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   Du Buske, L.M. 1996. Clinical comparison of histamine H1‐receptor antagonist drugs. J. Allergy Clin. Immunol. 98:S307‐S318.
   Esbenshade, T.A., Fox, G.B., and Cowart, M.D. 2006. Histamine H3 receptor antagonists: Preclinical promise for treating obesity and cognitive disorders. Mol. Interv. 6:77‐88.
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   Gantz, I., Munzert, G., Tashiro, T., Schaffer, M., Wang, L., DelValle, J., and Yamada, T. 1991. Molecular cloning of the human histamine H2 receptor. Biochem. Biophys. Res. Commun. 178:1386‐1392.
   Hancock, A.A., Esbenshade, T.A., Krueger, K.M., and Yao, B.B. 2003. Genetic and pharmacological aspects of histamine H3 receptor heterogeneity. J. Life Sci. 73:3043‐3072.
   Harper, E.A., Shankley, N.P., and Black, J.W. 1997. Characterisation of the binding of the histamine H3‐receptor antagonist, [3H]clobenpropit, to sites in guinea‐pig cerebral cortex membranes. Br. J. Pharmacol. 122:432P.
   Hill, S.J., Ganellin, C.R., Timmerman, H., Schwartz, J.C., Shankley, N.P., Young, J.M., Schunack, W., Levi, R., and Haas, H.L. 1997. International Union of Pharmacology. XIII. Classification of histamine receptors. Pharmacol. Rev. 49:253‐278.
   Jansen, F.P., Rademaker, B., Bast, A., and Timmerman, H. 1992. The first radiolabeled histamine H3 receptor antagonist, [125I]iodophenpropit: Saturable and reversible binding to rat cortex membranes. Eur. J. Pharmacol. 217:203‐205.
   Leurs, R., Smit, M.J., and Timmerman, H. 1995. Molecular pharmacological aspects of histamine receptors. Pharmacol. Ther. 66:413‐463.
   Leurs, R., Bakker, R.A., Timmerman, H., and de Esch, I.J. 2005. The histamine H3 receptor: from gene cloning to H3 receptor drugs. Nat. Rev. Drug Discov. 4:107‐120.
   Ligneau, X., Garbarg, M., Vizuete, L., Diaz, J., Purand, K., Stark, H., Schunack, W., and Schwartz, J‐C. 1994. [125I]Iodoproxyfan, a new antagonist to label and visualize cerebral histamine H2 receptors. J. Pharmacol. Exp. Ther. 271:452‐459.
   Liu, C., Ma, X., Jiang, X., Wilson, S.J., Hofstra, C.L., Blevitt, J., Pyati, J., Li, X., Chai, W., Carruthers, N., and Lovenberg, T.W. 2001a. Cloning and pharmacological characterization of a fourth histamine receptor (H4) expressed in bone marrow. Mol. Pharmacol. 59:420‐426.
   Liu, C., Wilson, S.J., Kuei, C., and Lovenberg, T.W. 2001b. Comparison of human, mouse, rat, and guinea pig histamine H4 receptors reveals substantial pharmacological species variation. J. Pharmacol. Exp. Ther. 299:121‐130.
   Lovenberg, T.W., Roland, B.L., Wilson, S.J., Jiang, X., Pyati, J., Huvar, A., Jackson, M.R., and Erlander, M.G. 1999. Cloning and functional expression of the human histamine H3 receptor. Mol. Pharmacol. 55:1101‐1107.
   Lovenberg, T.W., Pyati, J., Chang, H., Wilson, S.J., and Erlander, M.G. 2000. Cloning of rat H3 receptor reveals distinct species pharmacological profiles. J. Pharmacol. Exp. Therap. 293:771‐778.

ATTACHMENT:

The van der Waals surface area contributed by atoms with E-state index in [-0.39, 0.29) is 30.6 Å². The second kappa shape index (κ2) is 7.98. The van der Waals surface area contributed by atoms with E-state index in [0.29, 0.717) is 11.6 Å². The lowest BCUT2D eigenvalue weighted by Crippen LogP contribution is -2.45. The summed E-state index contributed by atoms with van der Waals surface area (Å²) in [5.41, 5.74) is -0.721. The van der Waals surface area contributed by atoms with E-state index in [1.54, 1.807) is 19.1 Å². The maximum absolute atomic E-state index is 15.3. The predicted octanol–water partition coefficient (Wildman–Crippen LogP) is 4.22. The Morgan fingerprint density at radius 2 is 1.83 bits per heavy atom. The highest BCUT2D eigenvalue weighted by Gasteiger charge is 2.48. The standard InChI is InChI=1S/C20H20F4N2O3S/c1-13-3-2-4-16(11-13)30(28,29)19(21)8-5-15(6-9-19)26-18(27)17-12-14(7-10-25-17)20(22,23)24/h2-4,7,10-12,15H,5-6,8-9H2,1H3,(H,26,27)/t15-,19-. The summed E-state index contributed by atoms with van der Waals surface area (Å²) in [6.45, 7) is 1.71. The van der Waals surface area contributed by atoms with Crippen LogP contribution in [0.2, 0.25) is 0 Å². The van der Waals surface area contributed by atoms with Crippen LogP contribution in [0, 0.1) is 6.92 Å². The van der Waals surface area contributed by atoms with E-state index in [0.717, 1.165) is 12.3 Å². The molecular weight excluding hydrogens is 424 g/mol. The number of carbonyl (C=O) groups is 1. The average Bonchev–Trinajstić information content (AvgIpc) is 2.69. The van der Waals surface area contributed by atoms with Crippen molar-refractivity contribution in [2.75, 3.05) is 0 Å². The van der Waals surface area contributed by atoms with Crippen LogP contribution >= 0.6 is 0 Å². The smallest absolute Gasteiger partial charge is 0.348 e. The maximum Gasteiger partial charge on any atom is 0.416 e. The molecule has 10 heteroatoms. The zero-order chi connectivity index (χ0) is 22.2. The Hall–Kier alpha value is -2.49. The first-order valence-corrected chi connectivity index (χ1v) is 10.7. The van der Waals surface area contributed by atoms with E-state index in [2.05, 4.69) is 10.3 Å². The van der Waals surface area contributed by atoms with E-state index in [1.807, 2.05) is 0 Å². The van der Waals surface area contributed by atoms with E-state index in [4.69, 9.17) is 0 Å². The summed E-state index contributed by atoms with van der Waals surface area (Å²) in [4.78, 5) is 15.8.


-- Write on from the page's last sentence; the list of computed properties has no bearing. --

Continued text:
Oda, T., Morikawa, N., Saito, Y., Masuho, Y., and Matsumoto, S.‐I. 2000. Molecular cloning and characterization of a novel type of histamine receptor preferentially expressed in leukocytes. J. Biol. Chem. 275:36781‐36786.
   Thurmond, R.L., Desai, P.J., Dunford, P.J., Fung‐Leung, W.‐P., Hofstra, C.L., Jiang, W., Nguyen, S., Riley, J.P., Sun, S., Williams, K.N., Edwards, J.P., and Karlsson, L. 2004. A potent and selective histamine H4 receptor sntagonist with snti‐Inflammatory properties. J. Pharmacol. Exp. Ther. 309:404‐413.
   West, R.E. Jr., Zwieg, A., Shih, N.Y., Siegel, M.I., Egan, R.W., and Clark, M.A. 1990. Identification of H3 histamine receptor subtypes. Mol. Pharmacol. 38:610‐613.
   West, R.E. Jr., Wu, R‐L., Billah, M.M., Egan, R.W., and Anthes, J.C. 1999. The profiles of human and primate [3H]Nα‐methyl histamine binding differ from that of rodents. Eur. J. Pharmacol. 177:233‐239.
   Witte, D.G., Yao, B.B., Miller, T.R., Carr, T.L., Cassar, S., Sharma, R., Faghih, R., Surber, B.W., Esbenshade, T.A., Hancock, A.A., and Krueger, K.M. 2006. Detection of multiple H3 receptor affinity states utilizing [3H]A‐349821, a novel, selective, non‐imidazole histamine H3 receptor inverse agonist radioligand. Br. J. Pharmacol. 148:657‐670.
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Key References
   De Backer, et al., 1993. See above.
  Cloning of the human H1 receptor gene and initial pharmacological characterization.
   Gantz et al., 1991. See above.
  Cloning of the human H2 receptor gene and initial pharmacological characterization.
   Gajtkowski, G.A., Norris, D.B., Rising, T.J., and Wood, T.P. 1983. Specific binding of [3H]tiotidine to histamine H2 receptors in guinea‐pig cerebral cortex. Nature 304:65‐67.
  First successful radioligand described for H2 receptors after a number of false starts.
   Hancock et al., 2003. See above.
  Comprehensive review of histamine H3 receptor isoform heterogeneity.
   Lovenberg et al., 1999. See above.
  Cloning of the human H3 receptor gene and initial pharmacological characterization.
   Oda et al., 2000. See above.
  Cloning of the human H4 receptor gene and initial pharmacological characterization.
   West et al., 1999. See above.
  Characterization of homogenate radioligand binding in rat, human and non‐human primate brain indicating pharmacological differences may exist.